Prophylactic Sacral Dressing for Pressure Ulcer Prevention in High-risk Patients

Prophylactic Sacral Dressing for Pressure Ulcer Prevention in High Risk Patients

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There are many factors that lead to development of pressure ulcers in high-risk patients. As a result, effective preventive measures also have to address all these factors collectively. According to Bryne et al (2016), most of these factors develop because of hemodynamic instability as well as activity orders for bed rest.

Bed rest in a significant part of the treatment process for all patients in ICU because it mainly invokes the aspects of sedation, intubation, surgical procedures, paralysis, low flow states, poor nutrition and even poor circulation. This means that high-risk patients are at the predisposition of the development as well as the progression of pressure ulcers.

…. This research looks at both clinical evidence and mathematical models because “what may appear simple, complex or an unbelievable problem in healthcare may also be simply innovative requiring taking existence materials and then applying them in a new way (Brindle & Wegelin 2012).”

Many healthcare practitioners are aware that a patient’s heel tends to be the most common site where deep-tissue injuries and hospital-acquired pressure ulcers occur.

…According to Santamaria et al (2016), this concept aims at reducing the chances of developing hospital-acquired pressure ulcers by providing some mechanical cushion and reducing friction at the dressing-support interface. Furthermore, it also aims at minimizing compressive as well as shear deformations in the subdermal tissues.

…. These study echoes finding from another mathematical model of study that had been conducted by Levy, Frank & Gefen (2015) on the matter. Although in other studies different types of dressing materials were used, any form of dressing reduces the incidence rate of developing facility-acquired pressure ulcers.

According to Walker et al (2015), prophylactic sacral dressing can change the microclimate at the dressing/skin interface. Another multi-intervention cohort study carried out in a surgical ICU by Brindle proved that there were many benefits of prophylactic sacral dressing in high risk patients. Another study conducted by Wegelin and Brindle in a cardiac surgery where they used a prophylactic multilayered soft silicone as a border foam sacral dressing proved to reduce shear and pressure friction (Brindle & Wegelin, 2012).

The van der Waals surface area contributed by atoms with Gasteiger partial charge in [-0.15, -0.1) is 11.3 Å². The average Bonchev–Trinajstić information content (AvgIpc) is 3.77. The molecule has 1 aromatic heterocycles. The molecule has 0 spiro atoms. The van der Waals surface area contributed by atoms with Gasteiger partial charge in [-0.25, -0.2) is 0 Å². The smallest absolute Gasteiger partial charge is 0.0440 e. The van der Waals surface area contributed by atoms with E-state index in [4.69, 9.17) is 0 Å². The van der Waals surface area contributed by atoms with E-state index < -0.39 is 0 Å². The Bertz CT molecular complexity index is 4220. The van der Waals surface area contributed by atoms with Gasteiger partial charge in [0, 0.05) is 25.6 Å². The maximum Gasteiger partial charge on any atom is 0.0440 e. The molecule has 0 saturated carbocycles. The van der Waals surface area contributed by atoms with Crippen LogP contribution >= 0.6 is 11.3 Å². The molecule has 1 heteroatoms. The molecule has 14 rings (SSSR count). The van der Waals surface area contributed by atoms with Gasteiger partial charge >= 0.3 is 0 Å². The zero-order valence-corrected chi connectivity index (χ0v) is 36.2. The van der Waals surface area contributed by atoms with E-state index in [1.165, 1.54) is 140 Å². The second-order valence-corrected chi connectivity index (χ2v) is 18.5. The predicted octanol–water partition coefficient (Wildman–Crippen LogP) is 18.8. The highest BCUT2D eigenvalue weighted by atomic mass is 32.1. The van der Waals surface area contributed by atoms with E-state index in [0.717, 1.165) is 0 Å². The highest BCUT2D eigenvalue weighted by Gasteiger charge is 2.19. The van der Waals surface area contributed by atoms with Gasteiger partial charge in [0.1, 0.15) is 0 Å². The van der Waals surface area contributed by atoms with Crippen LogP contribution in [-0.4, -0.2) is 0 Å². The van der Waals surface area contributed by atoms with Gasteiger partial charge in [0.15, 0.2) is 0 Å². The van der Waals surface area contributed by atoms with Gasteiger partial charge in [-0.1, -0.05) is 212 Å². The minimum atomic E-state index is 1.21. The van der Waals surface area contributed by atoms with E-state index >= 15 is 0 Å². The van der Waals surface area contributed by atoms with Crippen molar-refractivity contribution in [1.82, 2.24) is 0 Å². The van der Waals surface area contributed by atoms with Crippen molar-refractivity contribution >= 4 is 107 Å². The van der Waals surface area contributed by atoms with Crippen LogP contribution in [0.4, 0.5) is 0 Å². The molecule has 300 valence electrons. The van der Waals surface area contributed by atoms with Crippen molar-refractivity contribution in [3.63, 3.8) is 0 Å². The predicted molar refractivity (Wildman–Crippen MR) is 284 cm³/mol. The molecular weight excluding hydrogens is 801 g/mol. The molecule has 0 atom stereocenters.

According to Byrne et al (2016), there was another study that was carried out in 3 intensive care units at an academic centre and at an urban tertiary care hospital. ..

The results showed decreased incidence rates after use of dressings were initiated. This was by about 3.4 to 7.6 in every 1000 patient days they were in the hospital and dressings were used depending on the unit of study (Byrne et al, 2016). This study also showed that prophylactic sacral dressings can help in preventing hospital-acquired sacral pressure ulcers.

….Finite modeling is some sort of computational method that is highly used in biomechanics research as well as traditional engineering and in developing medical products. According to these authors, finite element modeling is used for determining a….

When it comes to solving biophysical issues, it is always advisable to start by dividing the studied structures into small elements (‘finite’ elements) with similar variants. Thereafter, a powerful computer is used to solve the set of quotations that govern state of deformation as well as the loads in the tissues (or structures) in every element, and between elements. This results into a map showing distributions of the recorded deformations and loads within and across ….

These authors compared exposures of the soft tissues loaded in the heel to deformations including the ones with and without multilayer dressing. These authors found that the use of multilayer prophylactic sacral dressing considerably reduced internal soft issues exposures consistently. This was to elevated deformation levels on all support surfaces, at the posterior heel and even when considering shears, for instance due to elevated head side of the bed.

Brindle & Wegelin (2012) feel that while many clinicians may not need to know the concept behind mathematical modeling, they should know that it explains why it works. These authors also argue that clinicians…. matter have all shown minimized incidence rates regardless of the dressing material used.


Brindle, C. T., & Wegelin, J. A. (2012). Prophylactic dressing application to reduce pressure ulcer formation in cardiac surgery patients. Journal of Wound Ostomy & Continence Nursing, 39(2), 133-142.

Byrne, J., Nichols, P., Sroczynski, M., Stelmaski, L., Stetzer, M., Line, C., & Carlin, K. (2016). Prophylactic Sacral Dressing for Pressure Ulcer Prevention in High-Risk Patients. American Journal of Critical Care, 25(3), 228-234.

Call, E., Pedersen, J., Bill, B., Black, J., Alves, P., Brindle, C. T., … & Clark, M. (2015). Enhancing pressure ulcer prevention using wound dressings: what are the modes of action?. International wound journal, 12(4), 408-413.

Levy, A., Frank, M. B. O., & Gefen, A. (2015). The biomechanical efficacy of dressings in preventing heel ulcers. Journal of tissue viability, 24(1), 1-11.

Santamaria, N., Liu, W., Gerdtz, M., Sage, S., McCann, J., Freeman, A., … & Knott, J. (2015). The cost‐benefit of using soft silicone multilayered foam dressings to prevent sacral and heel pressure ulcers in trauma and critically ill patients: a within‐trial analysis of the Border Trial. International wound journal, 12(3), 344-350.

Walker, R., Aitken, L. M., Huxley, L., & Juttner, M. (2015). Prophylactic dressing to minimize sacral pressure injuries in high‐risk hospitalized patients: a pilot study. Journal of advanced nursing, 71(3), 688-696.